I think you'll come to find that most of the Law Enforcement Officers you come into contact with wont know all the laws surrounding Open Carry. And while not neccessarily their fault, it doesnt give them the right to enforce the law based on ignorance alone.

              This guy, even though not that bright, will win his case, and probably recieve a tidy settlement in the process.
              The Red, Bold, Italic is my official sarcasm tag.



              "I think many years ago an advanced civilization intervened with us genetically and gave us just enough intelligence to develop dangerous technology but not enough to use it wisely. Then they sat back to watch the fun. Kind of like a human zoo. And you know what? They're getting their money's worth"
              George Carlin

              Comment


              • #8
                I don't like it, I think it's a bad idea, but it's not illegal!
                And as I've heard (read) many times on this forum, ignorance of the law is no excuse.

                Comment


                • #9
                  I do not think he used good judgement in carrying in plain view to an event such as this, especially in front of a group of people like worthless liberal democrats who have no regard for the 2nd ammendment. Everyone knows Democrats do not care about the laws at hand they merely do not recognize the 2nd ammendment, period. He should have gotten a concealed carry permit and as long as he didn't go through metal detectors and stayed in the rear there wouldn't have been an issue. Having said that I don't know what their laws are but If plain view carry is legal in that state I'd have told him "look" I recognize your right to carry but the tree huggers are getting spooked and it's causing a negative public reaction which makes my job harder, so either lock it in your car or get your concealed permit, wear it and keep your mouth shut.
                  "Some people spend an entire lifetime wondering if they made a difference in the world. The MARINES don't have that problem." ....Ronald Reagan

                  Comment


                  • #10
                    It sounds to me from reading this that he wasn't charged for the gun he was hooked up for trespassing:

                    "Noble said he didn’t have a ticket to the rally, and he was standing with his wife, Janet, in McIntosh Park."

                    It sounds like the gun is just what flagged him. Kinda like flipping off a cop. It's not illegal but nothing draws attention to that broken taillight like the one-fingered salute.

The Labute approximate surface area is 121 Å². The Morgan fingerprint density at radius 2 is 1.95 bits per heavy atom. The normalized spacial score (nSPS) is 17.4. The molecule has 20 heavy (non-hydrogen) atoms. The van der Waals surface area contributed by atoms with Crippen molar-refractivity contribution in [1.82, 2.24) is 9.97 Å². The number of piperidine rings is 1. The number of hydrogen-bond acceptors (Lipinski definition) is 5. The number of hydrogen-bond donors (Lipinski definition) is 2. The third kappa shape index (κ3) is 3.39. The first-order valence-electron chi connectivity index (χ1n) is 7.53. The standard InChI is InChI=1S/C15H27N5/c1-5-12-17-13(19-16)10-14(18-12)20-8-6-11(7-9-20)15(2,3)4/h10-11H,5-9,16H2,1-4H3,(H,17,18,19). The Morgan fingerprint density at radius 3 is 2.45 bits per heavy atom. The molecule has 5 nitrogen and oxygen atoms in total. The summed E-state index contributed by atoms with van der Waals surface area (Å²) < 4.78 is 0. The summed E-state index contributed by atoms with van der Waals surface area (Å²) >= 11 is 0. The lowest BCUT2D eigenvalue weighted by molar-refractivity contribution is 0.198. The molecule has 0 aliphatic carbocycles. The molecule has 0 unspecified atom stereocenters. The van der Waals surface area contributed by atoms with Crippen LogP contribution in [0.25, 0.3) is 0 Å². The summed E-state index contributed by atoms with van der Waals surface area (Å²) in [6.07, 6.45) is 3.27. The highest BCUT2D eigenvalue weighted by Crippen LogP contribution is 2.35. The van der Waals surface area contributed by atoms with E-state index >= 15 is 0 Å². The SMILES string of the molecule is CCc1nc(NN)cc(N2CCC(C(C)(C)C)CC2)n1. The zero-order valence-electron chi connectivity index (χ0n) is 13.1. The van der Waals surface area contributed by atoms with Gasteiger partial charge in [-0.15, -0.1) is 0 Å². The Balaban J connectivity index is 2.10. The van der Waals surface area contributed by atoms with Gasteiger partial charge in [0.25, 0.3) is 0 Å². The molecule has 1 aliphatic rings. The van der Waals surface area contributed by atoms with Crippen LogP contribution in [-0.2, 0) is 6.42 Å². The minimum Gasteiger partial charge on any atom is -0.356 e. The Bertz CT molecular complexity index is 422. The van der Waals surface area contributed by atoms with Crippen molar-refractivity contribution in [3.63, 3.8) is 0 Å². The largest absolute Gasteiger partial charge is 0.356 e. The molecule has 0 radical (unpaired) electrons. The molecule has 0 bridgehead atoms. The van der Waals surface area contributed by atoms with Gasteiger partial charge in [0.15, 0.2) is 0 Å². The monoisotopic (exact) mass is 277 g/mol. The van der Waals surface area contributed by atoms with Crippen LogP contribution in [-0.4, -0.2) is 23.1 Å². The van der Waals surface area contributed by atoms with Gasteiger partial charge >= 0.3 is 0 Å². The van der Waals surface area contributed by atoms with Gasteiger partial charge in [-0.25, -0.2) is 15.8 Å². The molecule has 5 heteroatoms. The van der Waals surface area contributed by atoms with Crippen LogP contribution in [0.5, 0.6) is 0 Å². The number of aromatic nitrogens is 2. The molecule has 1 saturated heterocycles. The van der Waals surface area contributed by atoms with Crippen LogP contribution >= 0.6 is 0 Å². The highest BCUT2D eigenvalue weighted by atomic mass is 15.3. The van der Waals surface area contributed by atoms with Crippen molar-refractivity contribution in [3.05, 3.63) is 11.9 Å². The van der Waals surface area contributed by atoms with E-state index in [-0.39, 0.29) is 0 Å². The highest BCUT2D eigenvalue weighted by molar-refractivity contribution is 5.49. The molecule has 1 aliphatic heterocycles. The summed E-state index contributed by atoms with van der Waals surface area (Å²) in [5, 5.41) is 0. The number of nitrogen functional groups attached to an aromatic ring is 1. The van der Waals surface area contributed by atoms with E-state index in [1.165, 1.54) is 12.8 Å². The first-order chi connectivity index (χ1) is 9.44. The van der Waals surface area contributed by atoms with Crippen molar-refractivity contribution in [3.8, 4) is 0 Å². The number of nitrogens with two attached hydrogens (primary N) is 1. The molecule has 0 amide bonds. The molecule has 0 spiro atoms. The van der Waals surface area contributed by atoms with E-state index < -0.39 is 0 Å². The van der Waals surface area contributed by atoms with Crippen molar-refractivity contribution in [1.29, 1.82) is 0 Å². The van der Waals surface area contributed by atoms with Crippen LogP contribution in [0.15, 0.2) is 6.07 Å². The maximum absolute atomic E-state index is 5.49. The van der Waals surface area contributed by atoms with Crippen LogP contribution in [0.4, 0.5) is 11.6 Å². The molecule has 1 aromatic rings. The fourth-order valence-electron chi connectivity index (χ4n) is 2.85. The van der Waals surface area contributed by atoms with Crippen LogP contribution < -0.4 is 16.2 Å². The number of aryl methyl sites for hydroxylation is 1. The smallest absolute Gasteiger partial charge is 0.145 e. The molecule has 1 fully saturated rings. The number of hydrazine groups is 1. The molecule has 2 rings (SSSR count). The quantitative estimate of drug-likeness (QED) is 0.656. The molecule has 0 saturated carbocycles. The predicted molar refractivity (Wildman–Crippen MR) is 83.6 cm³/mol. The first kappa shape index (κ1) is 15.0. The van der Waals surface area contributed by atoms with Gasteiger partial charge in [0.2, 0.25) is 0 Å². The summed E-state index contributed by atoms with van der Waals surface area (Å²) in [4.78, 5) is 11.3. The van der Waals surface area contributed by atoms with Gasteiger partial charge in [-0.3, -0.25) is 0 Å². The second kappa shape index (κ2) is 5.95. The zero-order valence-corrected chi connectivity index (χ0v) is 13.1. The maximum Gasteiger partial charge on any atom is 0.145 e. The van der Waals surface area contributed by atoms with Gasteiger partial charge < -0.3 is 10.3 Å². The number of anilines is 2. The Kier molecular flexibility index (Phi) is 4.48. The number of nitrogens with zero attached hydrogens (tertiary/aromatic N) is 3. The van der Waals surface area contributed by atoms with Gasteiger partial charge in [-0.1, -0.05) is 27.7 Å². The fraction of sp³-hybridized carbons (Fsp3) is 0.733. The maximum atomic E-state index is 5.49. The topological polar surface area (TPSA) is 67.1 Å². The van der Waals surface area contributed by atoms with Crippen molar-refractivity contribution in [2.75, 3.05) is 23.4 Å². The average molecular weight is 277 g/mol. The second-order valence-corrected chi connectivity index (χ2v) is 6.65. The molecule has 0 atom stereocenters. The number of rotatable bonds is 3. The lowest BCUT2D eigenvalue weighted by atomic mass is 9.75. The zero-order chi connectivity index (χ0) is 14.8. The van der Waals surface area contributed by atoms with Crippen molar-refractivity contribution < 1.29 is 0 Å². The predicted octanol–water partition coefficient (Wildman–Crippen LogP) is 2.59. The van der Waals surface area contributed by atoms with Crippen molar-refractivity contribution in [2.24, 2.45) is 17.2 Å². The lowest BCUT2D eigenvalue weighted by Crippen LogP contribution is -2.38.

Comment


                    • #11
                      The problem I see with the open carry guys becoming very vocal lately is they may well spur their local law makers in the wrong direction. Suddenly the open carry will become illegal where it is now legal. Don't be a moron and screw it up for good people everywhere
                      Today's Quote:

                      "The difference between stupidity and genius is that genius has its limits."
                      Albert Einstein

                      Comment


                      • #12
                        Originally posted by mdrdep View Post
                        The problem I see with the open carry guys becoming very vocal lately is they may well spur their local law makers in the wrong direction. Suddenly the open carry will become illegal where it is now legal. Don't be a moron and screw it up for good people everywhere
                        So....don't open carry because you'll spur law makers into making it illegal to...open carry?

                        Comment


                        • #13
                          The law appears to be on his side but he should expect some attention from law enforcement about who he is and what he is doing.

                          Comment


                          • #14
                            It's the Times, who knows what really happened.
                            Support bacteria. They're the only culture some people have.

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                            • #15
                              I think this man was stupid for OC at that event, but again he broke no laws.